LOS ANGELES - Long before there was an Internet or an iPad, before people were social networking and instant messaging, Americans had already gotten wired.
Monday marks the 150th anniversary of the completion of the transcontinental telegraph. From sea to sea, it electronically knitted together a nation that was simultaneously tearing itself apart, North and South, in the Civil War.
Indeed it did. For the first time, a war was conducted almost in real time with direction from the command in Washington. Troops were moved around in response to information from the field, and in conjunction with railroads to move those troops it had great effect on the outcome of many battles, and of the war.
With all due respect, I don't think Edison envisioned a commercial power network, because it could not be achieved with his direct current system. Nikola Tesla laid the groundwork for long distance power transmission by conceiving alternating current, especially polyphase A.C. which became the basis for a national power network, along with many other advantages.
I meant "system", but it was a network in the sense that any commercial company needs to have a combination of people, plan, and ability that makes it into a "network" of commercial interests.
I know that Edison didn't envision a power grid: he once said that the only way to move electricity from city to city was to charge batteries and load them onto railroad flatcars. My point was that he used the same voltage he was familiar with from his days as a telegrapher, and we in the U.S. are still using it, although it has been converted to AC.
The voltage has been bumped a little since Edison. The nominal voltage was raised to 115V in the 30s or thereabouts, and when I was dissecting radios as a youth they were all rated at 117 volts, and these days, everything is rated for 120V.
Edison outright hated AC, to the point where he couldn't see how AC would be a better choice for an electricity system. Edison would have had a world with smallish (DC) power plants on every block.
I suppose Edison gets the last laugh, with the modern systems for transmitting power for very long distances being high voltage DC.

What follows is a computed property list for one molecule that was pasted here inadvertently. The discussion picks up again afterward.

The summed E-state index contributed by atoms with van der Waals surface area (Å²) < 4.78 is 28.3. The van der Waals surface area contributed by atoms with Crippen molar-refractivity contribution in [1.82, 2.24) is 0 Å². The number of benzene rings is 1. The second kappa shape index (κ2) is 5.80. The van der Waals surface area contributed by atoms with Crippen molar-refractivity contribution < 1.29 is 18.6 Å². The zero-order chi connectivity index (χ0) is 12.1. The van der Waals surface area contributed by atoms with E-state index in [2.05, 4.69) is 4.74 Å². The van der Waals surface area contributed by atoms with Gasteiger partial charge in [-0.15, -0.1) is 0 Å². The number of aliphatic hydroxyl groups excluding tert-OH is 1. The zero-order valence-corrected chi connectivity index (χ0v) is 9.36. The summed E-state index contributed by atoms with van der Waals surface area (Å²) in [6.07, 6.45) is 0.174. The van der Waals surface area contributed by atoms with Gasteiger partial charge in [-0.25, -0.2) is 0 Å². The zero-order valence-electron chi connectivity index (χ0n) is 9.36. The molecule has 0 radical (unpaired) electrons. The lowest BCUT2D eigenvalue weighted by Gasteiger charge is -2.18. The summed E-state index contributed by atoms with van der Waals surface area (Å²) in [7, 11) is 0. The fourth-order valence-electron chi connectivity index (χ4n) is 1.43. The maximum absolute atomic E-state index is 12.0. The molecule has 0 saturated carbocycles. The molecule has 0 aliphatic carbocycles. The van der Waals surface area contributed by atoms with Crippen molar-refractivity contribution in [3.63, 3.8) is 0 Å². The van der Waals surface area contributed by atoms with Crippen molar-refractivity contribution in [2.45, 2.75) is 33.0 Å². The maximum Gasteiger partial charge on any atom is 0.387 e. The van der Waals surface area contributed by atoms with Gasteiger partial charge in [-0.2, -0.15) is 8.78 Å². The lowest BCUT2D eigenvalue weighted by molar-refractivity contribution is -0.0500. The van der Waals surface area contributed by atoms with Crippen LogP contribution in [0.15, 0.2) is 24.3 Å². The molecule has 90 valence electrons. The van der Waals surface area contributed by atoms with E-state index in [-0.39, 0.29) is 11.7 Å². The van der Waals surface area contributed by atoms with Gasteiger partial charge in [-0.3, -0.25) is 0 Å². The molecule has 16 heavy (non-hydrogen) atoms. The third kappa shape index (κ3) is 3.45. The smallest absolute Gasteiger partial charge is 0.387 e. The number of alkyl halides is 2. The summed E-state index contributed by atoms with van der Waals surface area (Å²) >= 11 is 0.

***** Moderator's Note *****
I think it's the Amish who get the last laugh: the economy has made everyone conscious of the cost of leaving lights on and depending on electricity for too many things in too many places.
The idea of getting up with the sun and lighting my house with one or two lanterns seems a lot more sensible to me now.
Yes, that's true, of course, but it's not the point. Edison, who was the prototypical self-promoting hustler, was apoplectic that Tesla's invention was more so much more useful and practical than his. In other words, Edison hated Tesla because Alternating Current threatened, at least in Edison's mind, his status as the "Wizard of Menlo Park" and the public view of him as the preeminent inventor of the time.
Edison was also spiteful about Bell's "Phongraph spelled backwards Gramaphone", which was Edison's competition in the recorded music business, even though Bell's invention was markedly superior in tone quality.
I'm really reaching back (I must have been only 2-3 years old or so), but I seem to remember one of my Grandads telling me that their power [would have had to be Baltimore MD] was DC for awhile and then switched to AC. That would also have been circa early 1900s (the power, not me!).
High-power long-distance DC transmission is now feasible:
The first picture there shows "Long distance HVDC lines carrying hydroelectricity from Canada's Nelson river to this station where it is converted to AC for use in Winnipeg's local grid."
ISTR there were/are a lot of HVDC long-distance lines in Russia; I believe those were described in a 1970s IEEE Spectrum article.
Having a DC local network was common in many places, and could've lasted a long time. An IBM catalog of the 1930s listed equipment in both AC and DC versions.
Somewhere I heard that Philadelphia's City Hall was DC until 1954, don't know if true.
In the early 1900s, it was common for local trolley companies to generate their own electricity to run the streetcars. Many companies had a side business and sold power to the town, and that was probably DC at first.
Streetcars tended to use 600 V DC power and many light rail and subway elevated lines still do to this day (though many use slightly higher voltages, such as 650-750). Some power companies had streetcar systems, too, notably Public Service in New Jersey and New Orleans Public Service.
In the early part of the 1900s, 25 Hz AC was common. Apparently in those years it was a good frequency to use on electric motors of that era (perhaps someone could explain the technical reasons for that.) In the 1910s-1930s, several railroads electrified with that frequency and it's still used to this day on certain Amtrak, SEPTA, and NJT lines.
At some point in the 1930s or shortly later, the commercial power grid became reliable enough to use the 60 Hz as a means to run clocks accurately. This led to the loss of pendulum regulator clocks and Western Union time signals.
In the old days, to convert frequency or convert between AC-DC, giant spinning "rotary converters" were used. These have been replaced with solid state components, though some old units may still be in service in an old substation.